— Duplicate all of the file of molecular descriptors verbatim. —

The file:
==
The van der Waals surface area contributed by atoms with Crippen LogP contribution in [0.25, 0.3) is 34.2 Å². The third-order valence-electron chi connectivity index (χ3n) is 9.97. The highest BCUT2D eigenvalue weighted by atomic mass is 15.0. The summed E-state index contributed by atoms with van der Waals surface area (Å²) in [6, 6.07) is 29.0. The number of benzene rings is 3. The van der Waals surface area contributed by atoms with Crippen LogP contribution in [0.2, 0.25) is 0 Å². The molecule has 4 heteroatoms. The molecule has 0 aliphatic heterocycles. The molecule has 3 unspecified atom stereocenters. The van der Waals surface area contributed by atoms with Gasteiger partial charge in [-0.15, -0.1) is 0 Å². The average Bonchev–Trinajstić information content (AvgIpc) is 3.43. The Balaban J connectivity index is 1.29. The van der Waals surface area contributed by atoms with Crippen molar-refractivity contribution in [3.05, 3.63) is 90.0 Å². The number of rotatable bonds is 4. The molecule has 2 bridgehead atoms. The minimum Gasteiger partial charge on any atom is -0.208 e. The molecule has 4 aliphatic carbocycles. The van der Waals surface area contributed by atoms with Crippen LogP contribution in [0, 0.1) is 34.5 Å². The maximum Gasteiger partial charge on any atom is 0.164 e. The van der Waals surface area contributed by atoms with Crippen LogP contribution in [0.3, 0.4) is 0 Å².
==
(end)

The van der Waals surface area contributed by atoms with Crippen LogP contribution in [0.25, 0.3) is 34.2 Å². The third-order valence-electron chi connectivity index (χ3n) is 9.97. The highest BCUT2D eigenvalue weighted by atomic mass is 15.0. The summed E-state index contributed by atoms with van der Waals surface area (Å²) in [6, 6.07) is 29.0. The number of benzene rings is 3. The van der Waals surface area contributed by atoms with Crippen LogP contribution in [0.2, 0.25) is 0 Å². The molecule has 4 heteroatoms. The molecule has 0 aliphatic heterocycles. The molecule has 3 unspecified atom stereocenters. The van der Waals surface area contributed by atoms with Gasteiger partial charge in [-0.15, -0.1) is 0 Å². The average Bonchev–Trinajstić information content (AvgIpc) is 3.43. The Balaban J connectivity index is 1.29. The van der Waals surface area contributed by atoms with Crippen molar-refractivity contribution in [3.05, 3.63) is 90.0 Å². The number of rotatable bonds is 4. The molecule has 2 bridgehead atoms. The minimum Gasteiger partial charge on any atom is -0.208 e. The molecule has 4 aliphatic carbocycles. The van der Waals surface area contributed by atoms with Crippen LogP contribution in [0, 0.1) is 34.5 Å². The maximum Gasteiger partial charge on any atom is 0.164 e. The van der Waals surface area contributed by atoms with Crippen LogP contribution in [0.3, 0.4) is 0 Å².